I use a Mac at work amongst a sea of Windows and Linux fans. As such I sometimes get drawn into friendly banter about why Macs are terrible and Apple is the worst. As a long time Apple fan, none of this is new to me, this is just how it goes.
We had one of these brief discussions today and at one point I said “yes, those things can be annoying, but I love my Apple stuff anyway.” As I mentioned in yesterday’s podcast, It’s a sentence you don’t often hear when discussing this sort of thing. When we debate why something we like is better than something someone else likes, it is surprisingly hard to give even an inch in the debate. But if you never give even an inch, you start to argue for things that you don’t actually believe in.
For example, today we were comparing the app upload process for the App Store and Play Store. I will not hesitate to say that the process for uploading an update to an existing app on the Play Store was easier than it was on the App Store. It was faster, easier, and had no human involvement, so I was able to release when I wanted with little hassle. The App Store has a worse upload experience, more frustrating UI1, and took days to approve. I’m happy to say that this experience was better overall in the Google tool than the Apple one.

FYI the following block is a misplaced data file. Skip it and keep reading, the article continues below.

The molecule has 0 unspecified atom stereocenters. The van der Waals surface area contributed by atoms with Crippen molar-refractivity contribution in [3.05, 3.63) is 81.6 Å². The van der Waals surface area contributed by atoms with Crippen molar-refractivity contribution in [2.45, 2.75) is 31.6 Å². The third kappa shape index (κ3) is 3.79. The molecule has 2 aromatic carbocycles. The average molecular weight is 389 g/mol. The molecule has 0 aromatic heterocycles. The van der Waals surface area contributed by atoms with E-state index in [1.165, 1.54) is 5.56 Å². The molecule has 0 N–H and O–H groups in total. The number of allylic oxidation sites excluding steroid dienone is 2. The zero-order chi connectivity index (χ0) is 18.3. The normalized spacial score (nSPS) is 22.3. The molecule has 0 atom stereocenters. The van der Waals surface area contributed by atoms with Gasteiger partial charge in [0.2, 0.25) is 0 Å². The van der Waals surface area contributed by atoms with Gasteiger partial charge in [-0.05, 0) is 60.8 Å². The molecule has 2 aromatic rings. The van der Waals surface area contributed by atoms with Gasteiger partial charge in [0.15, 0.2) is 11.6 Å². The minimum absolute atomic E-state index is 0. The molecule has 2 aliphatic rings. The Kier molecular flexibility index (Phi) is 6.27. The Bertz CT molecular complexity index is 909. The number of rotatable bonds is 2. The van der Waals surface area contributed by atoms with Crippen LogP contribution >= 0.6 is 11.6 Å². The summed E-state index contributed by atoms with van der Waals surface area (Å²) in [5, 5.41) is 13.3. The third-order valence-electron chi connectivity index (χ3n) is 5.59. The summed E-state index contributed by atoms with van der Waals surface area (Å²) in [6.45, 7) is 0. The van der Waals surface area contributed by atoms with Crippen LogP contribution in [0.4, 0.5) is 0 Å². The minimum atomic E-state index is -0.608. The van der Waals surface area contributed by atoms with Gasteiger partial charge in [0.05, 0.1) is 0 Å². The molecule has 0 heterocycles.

But that doesn’t mean I find Android to be a general dumpster fire in terms of productivity. Nor do I think it makes trusting Google with all of my data easier. And it certainly doesn’t mean that I would prefer to use a Chromebook to do my work than a trusty MacBook or iPad Pro.
The world would be boring if we all liked the same things. Especially in tech, things are rarely a zero sum game. You can love all things Apple/Google/Microsoft, but if you find yourself defending literally everything the company does (something not even these companies do themselves) then you might want to consider a slightly more critical view of your pet company.
- It has some nice things going for it and I think it’s structured more clearly, but it’s so god-forsaken slow that I can’t say it’s better. ↩